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Features of the Yokohama Museum of Art Collection

The Yokohama Museum of Art holds a wide range of artworks from the latter 19th century, when Yokohama opened its port, to the present day. Including works by artists closely associated with Yokohama as well as works by seminal modern artists such as Dalí, Picasso, and Magritte, as well as reference materials, with a collection consisting of over 14,000 pieces (as of March 2024).

In accordance with the Yokohama Museum of Art’s collection policy, the Museum has also kept a close eye on new trends in art and social movements in Japan and abroad, resulting in a diverse collection with many modes of allure.

Let’s take a look at some of our collection highlights.

*The art works in our collection on view will vary depending on the exhibitions.

1. Artists and Collectors Associated with Yokohama

Hara Sankei, the great entrepreneur who created Sankeien Garden, one of Yokohama’s most famous gardens, was also a well-known antique collector and arts philanthropist. Many of the artists he supported trained under Okakura Tenshin, a formative figure in Japanese letters and Yokohama native. The Yokohama Museum of Art actively collects works by key founders of the Nihonga (modern Japanese-style painting), inspired by Tenshin and supported by Sankei. In particular, our collection of Shimomura Kanzan is considered the world’s foremost in terms of both works and reference materials.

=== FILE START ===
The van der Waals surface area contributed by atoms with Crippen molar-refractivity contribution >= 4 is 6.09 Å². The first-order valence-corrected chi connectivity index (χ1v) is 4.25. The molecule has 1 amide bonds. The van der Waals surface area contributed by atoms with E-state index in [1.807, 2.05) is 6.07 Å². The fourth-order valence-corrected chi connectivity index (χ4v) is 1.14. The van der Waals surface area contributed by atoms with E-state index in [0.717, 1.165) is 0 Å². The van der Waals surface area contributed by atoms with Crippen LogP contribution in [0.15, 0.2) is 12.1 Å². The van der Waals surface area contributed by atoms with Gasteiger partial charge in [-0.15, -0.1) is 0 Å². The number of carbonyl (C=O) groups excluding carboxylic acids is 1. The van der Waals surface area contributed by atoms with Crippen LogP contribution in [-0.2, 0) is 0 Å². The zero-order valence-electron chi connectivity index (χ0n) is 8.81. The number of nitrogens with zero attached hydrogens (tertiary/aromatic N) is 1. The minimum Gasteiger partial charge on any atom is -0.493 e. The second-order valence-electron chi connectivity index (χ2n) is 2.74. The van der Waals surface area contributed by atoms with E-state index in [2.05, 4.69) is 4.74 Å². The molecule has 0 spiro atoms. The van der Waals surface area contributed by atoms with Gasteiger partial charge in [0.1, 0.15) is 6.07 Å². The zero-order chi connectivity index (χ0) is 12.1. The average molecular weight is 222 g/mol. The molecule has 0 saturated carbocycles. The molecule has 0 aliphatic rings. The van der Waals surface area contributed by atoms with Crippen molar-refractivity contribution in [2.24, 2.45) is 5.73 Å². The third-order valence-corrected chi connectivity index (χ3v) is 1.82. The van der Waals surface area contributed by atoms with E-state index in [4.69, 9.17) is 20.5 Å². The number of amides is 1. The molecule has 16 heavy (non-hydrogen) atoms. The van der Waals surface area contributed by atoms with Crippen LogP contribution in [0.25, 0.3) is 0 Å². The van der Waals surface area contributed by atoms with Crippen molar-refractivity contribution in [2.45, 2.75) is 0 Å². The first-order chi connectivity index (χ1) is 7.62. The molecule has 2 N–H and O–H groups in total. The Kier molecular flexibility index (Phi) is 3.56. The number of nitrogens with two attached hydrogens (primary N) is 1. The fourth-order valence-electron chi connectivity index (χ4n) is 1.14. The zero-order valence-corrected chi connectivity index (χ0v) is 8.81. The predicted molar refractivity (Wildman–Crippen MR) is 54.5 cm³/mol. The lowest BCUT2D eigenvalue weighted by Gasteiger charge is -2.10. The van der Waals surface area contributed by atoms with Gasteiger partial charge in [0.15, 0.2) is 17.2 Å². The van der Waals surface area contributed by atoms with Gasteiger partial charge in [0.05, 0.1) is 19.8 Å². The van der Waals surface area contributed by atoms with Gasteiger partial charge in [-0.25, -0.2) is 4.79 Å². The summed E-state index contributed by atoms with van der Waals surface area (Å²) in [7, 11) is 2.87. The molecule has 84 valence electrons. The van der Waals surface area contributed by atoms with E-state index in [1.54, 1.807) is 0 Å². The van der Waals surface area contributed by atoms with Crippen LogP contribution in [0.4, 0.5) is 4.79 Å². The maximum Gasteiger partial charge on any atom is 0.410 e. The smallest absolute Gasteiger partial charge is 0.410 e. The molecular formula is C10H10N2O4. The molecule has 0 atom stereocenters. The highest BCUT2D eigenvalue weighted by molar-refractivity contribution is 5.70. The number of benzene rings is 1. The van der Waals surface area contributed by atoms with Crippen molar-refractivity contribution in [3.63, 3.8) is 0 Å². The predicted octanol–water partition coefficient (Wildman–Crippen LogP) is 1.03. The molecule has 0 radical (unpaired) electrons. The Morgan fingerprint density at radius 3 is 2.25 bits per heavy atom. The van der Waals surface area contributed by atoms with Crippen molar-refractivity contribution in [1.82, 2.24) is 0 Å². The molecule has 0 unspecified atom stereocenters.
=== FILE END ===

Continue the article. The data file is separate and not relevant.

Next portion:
In addition, the Museum’s collection has been greatly enriched by the support of local philanthropists including Sakata Takeo, founder of Sakata Seed Corporation, who donated his collection featuring works by modern French artists such as Gustave Moreau.

2. Dada & Surrealism in Western Art

For many people, the Yokohama Museum of Art calls to mind the strength of its collection of Surrealist art, such as René Magritte’s remarkable paintings and Salvador Dalí’s enormous decorative triptychs.

The core of the Museum’s collection of Western paintings was formed prior to our opening through the partial acquisition of the collection of the Nagaoka Contemporary Art Museum which closed in 1979, including works by Magritte, Wassily Kandinsky, and Paul Delvaux.

Later, in tandem with acquisitions of sculptures and paintings by Constantin Brâncuși, Paul Cézanne, Pablo Picasso, and others, the collection gradually expanded to include art from the Interwar Period, with a particular emphasis on Dadaist and Surrealist art. In addition to paintings, the collection diversified through forms such as photography, sculpture, prints, and drawings, as well as works by artists involved in the Surrealist movement in Japan.

3. Enriching the Photography Collection

When photographic technology crossed the oceans to Japan, one its first ports of arrival was Yokohama. Yokohama became home to Japan’s first commercial photography studio, and since the rise in popularity of the art in late Edo Period, has grown into a major center of photography. This rich history is what is behind the Yokohama Museum of Art’s commitment to building a stellar photography collection, becoming the first in Japan to establish an exhibition room dedicated to photography.